This work showed, says Reid, that something in the cortical network creates this ability of neurons to function selectively, and to understand how this happens will require knowing in detail how the neurons connect. “We know the wiring diagram in very broad strokes,” he continues, “but not at the level of single neurons, and that's what we're interested in.”
About five years ago, Reid began a series of experiments with a technique called two-photon calcium imaging — a powerful method that makes it possible to see the activity of distinct neurons in a living brain. Rather than inserting an electrode, as Hubel and Wiesel did, Reid uses fluorescent dye that’s sensitive to calcium levels, an indicator of a firing neuron. As an anesthetized small mammal sees the vertical, horizontal and oblique bars used by Hubel and Wiesel, the researchers focus the microscope (through a small hole in the skull) on the visual cortex, at single-cell resolution to a depth of 400 micrometers (400 millionths of a meter). Via the fluorescent indicators, they watch as individual neurons fire in response to the visual stimuli.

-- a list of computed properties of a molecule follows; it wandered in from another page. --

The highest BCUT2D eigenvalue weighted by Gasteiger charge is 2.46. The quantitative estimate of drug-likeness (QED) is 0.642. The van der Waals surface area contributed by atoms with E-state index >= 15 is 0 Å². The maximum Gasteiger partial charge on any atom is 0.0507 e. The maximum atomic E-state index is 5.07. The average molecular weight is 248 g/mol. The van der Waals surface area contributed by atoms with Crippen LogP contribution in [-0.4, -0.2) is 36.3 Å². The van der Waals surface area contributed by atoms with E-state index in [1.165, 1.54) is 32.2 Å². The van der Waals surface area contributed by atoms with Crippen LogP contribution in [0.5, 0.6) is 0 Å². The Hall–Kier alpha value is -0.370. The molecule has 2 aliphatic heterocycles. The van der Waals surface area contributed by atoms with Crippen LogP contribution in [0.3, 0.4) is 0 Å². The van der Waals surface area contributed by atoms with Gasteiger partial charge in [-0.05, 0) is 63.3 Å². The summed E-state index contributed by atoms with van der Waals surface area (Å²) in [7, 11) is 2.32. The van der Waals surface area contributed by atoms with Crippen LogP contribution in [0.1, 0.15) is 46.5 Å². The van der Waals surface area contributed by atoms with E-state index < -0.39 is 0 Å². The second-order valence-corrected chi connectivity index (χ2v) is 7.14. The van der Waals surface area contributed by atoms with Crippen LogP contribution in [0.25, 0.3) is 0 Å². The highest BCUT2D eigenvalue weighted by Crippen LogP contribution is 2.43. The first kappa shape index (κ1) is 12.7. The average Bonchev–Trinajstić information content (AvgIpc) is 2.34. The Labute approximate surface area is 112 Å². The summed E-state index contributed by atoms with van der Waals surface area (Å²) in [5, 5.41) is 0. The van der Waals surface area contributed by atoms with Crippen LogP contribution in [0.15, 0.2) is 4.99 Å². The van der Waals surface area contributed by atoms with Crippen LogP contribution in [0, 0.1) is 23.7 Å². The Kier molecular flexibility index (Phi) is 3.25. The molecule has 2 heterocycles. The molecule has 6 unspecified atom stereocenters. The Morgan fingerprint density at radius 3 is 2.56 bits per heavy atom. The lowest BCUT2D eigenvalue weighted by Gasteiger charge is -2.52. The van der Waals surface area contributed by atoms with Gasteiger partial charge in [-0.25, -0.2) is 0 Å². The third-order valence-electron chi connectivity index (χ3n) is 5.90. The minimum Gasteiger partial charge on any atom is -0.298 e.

Reid’s findings from two-photon imaging — reported in Nature (2005) — show distinct differences between rats and cats in how neurons are functionally grouped. For Reid, this work also brought into focus the prospect of wiring diagrams. The high resolution possible with the two-photon microscope showed, he says, that “you can actually build a 3D model of where neurons are in the living brain.”
“These results,” he wrote in Nature, “indicate that cortical maps can be built with single-cell precision.”
To take the next step, Reid, Bock, Lee and their collaborators at Harvard built a customized TEM with a four-camera array that can image cortical circuits over an area encompassing hundreds of micrometers. “We need very large images,” says Reid, “and many of them.” The result — a system that can capture a terabyte per day of image data from serial sections of the visual cortex.